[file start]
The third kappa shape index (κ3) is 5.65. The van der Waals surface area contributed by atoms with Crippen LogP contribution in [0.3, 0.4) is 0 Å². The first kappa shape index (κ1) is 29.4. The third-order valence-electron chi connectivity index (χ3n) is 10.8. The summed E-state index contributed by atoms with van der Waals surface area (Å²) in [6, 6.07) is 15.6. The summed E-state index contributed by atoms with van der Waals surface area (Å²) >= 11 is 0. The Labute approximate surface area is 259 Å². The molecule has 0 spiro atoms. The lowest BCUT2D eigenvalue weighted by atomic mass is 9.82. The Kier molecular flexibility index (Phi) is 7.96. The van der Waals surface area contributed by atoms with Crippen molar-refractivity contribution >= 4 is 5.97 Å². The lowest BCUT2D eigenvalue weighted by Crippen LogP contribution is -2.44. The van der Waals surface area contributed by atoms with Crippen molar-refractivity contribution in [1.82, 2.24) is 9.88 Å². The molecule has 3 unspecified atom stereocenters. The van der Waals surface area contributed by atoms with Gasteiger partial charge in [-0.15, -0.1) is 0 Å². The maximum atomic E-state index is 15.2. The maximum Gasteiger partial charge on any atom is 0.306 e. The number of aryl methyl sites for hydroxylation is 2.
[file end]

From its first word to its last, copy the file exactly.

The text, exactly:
The third kappa shape index (κ3) is 5.65. The van der Waals surface area contributed by atoms with Crippen LogP contribution in [0.3, 0.4) is 0 Å². The first kappa shape index (κ1) is 29.4. The third-order valence-electron chi connectivity index (χ3n) is 10.8. The summed E-state index contributed by atoms with van der Waals surface area (Å²) in [6, 6.07) is 15.6. The summed E-state index contributed by atoms with van der Waals surface area (Å²) >= 11 is 0. The Labute approximate surface area is 259 Å². The molecule has 0 spiro atoms. The lowest BCUT2D eigenvalue weighted by atomic mass is 9.82. The Kier molecular flexibility index (Phi) is 7.96. The van der Waals surface area contributed by atoms with Crippen molar-refractivity contribution >= 4 is 5.97 Å². The lowest BCUT2D eigenvalue weighted by Crippen LogP contribution is -2.44. The van der Waals surface area contributed by atoms with Crippen molar-refractivity contribution in [1.82, 2.24) is 9.88 Å². The molecule has 3 unspecified atom stereocenters. The van der Waals surface area contributed by atoms with Gasteiger partial charge in [-0.15, -0.1) is 0 Å². The maximum atomic E-state index is 15.2. The maximum Gasteiger partial charge on any atom is 0.306 e. The number of aryl methyl sites for hydroxylation is 2.